For all the fantasy its eponymous title suggests, The Golem and the Jinni by Helene Wecker feels more grounded in history than most historical fiction. The experiences of immigrant life in 1890s New York come alive with exquisite detail, and the intricately interwoven plights of the largely Syrian and Jewish cast of characters—both mystical and human alike—make the reader hard-pressed to set this one aside. A must-read for those who like intelligent historical fiction with a twist. –Raela Schoenherr
Excelsior Bay Books
36 Water St., Excelsior
Raela Schoenherr is a fiction acquisitions editor at a Minnesota
publishing company and enjoys reading whenever and however possible. She
also loves to talk books and writing on Twitter at @raelaschoenherr.
Summer equals barbecues and great wine. Pair the Terraces Zinfandel ($24.99), one of the best from Napa Valley and usually produced in smaller batches, with spicy sauces. It has a more full-bodied flavor than other zinfandels, and is a little darker in color. With grilled or barbecued chicken, try Delas Saint-Esprit Côtes du Rhône ($12). From the Rhone region of France, it’s a unique red blend of syrah and grenache, with a deep color and multi-faceted flavor. —John Farrell III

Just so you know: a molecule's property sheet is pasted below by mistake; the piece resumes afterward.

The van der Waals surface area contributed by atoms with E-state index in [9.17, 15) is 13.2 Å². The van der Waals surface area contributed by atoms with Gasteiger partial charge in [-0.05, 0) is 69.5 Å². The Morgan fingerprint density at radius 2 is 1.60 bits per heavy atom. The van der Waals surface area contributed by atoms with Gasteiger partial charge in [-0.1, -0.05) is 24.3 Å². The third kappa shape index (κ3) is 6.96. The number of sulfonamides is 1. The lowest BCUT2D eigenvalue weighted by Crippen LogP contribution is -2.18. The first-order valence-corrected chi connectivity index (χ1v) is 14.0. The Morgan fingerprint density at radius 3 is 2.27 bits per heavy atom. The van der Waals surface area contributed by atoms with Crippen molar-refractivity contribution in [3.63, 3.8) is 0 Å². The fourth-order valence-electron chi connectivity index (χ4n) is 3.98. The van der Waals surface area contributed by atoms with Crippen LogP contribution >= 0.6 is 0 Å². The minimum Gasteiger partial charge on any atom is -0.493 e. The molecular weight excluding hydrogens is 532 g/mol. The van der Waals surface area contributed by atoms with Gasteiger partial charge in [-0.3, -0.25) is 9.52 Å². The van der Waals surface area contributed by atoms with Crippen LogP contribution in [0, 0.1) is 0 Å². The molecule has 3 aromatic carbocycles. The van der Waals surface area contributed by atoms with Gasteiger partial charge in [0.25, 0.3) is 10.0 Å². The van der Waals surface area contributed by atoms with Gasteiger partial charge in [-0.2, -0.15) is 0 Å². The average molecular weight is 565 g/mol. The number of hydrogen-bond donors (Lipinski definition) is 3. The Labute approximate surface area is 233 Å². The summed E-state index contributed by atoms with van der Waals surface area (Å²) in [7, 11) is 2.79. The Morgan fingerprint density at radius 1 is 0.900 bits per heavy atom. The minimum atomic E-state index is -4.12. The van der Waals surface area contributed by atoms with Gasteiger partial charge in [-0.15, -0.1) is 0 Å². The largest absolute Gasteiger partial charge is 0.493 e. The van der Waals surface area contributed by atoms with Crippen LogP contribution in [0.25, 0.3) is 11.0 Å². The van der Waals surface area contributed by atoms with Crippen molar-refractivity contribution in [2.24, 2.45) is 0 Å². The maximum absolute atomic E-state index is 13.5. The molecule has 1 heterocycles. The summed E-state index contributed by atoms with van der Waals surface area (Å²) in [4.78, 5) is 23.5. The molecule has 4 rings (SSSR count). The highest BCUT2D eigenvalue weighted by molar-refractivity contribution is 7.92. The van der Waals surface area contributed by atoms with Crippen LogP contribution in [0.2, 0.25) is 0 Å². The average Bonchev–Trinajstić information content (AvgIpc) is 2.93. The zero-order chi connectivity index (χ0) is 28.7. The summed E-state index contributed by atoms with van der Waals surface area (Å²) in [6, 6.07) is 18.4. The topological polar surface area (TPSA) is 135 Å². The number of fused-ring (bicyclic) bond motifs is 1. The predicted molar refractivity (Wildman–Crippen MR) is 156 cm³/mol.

12900 Wayzata Blvd., Minnetonka
John Farrell III is the vice president of sales and merchandising for Haskell’s. His family business has been locally owned and operated since 1934.
Listen to Smoke + Mirrors and an epiphany will hit: Imagine Dragons are just … OK. The 2012 massive single “Radioactive” propelled the band to stratospheric popularity, and while they spend every minute of this sophomore record chasing that past glory, they never catch it. The schizophrenic stylistic choices never allow Smoke + Mirrors to coalesce into anything but a loose collection of vanilla songwriting and gigantic, overly emotional choruses. There’s a baseline amount of enjoyment to be had, but instead of dragons, imagine original music instead. –Alex Skjong
Find the album at:
Barnes & Noble
13131 Ridgedale Dr.
Alex Skjong has written for a number of publications in the Twin Cities, Chicago and Atlanta. He is a music lover first and an unreasonably tall human being second.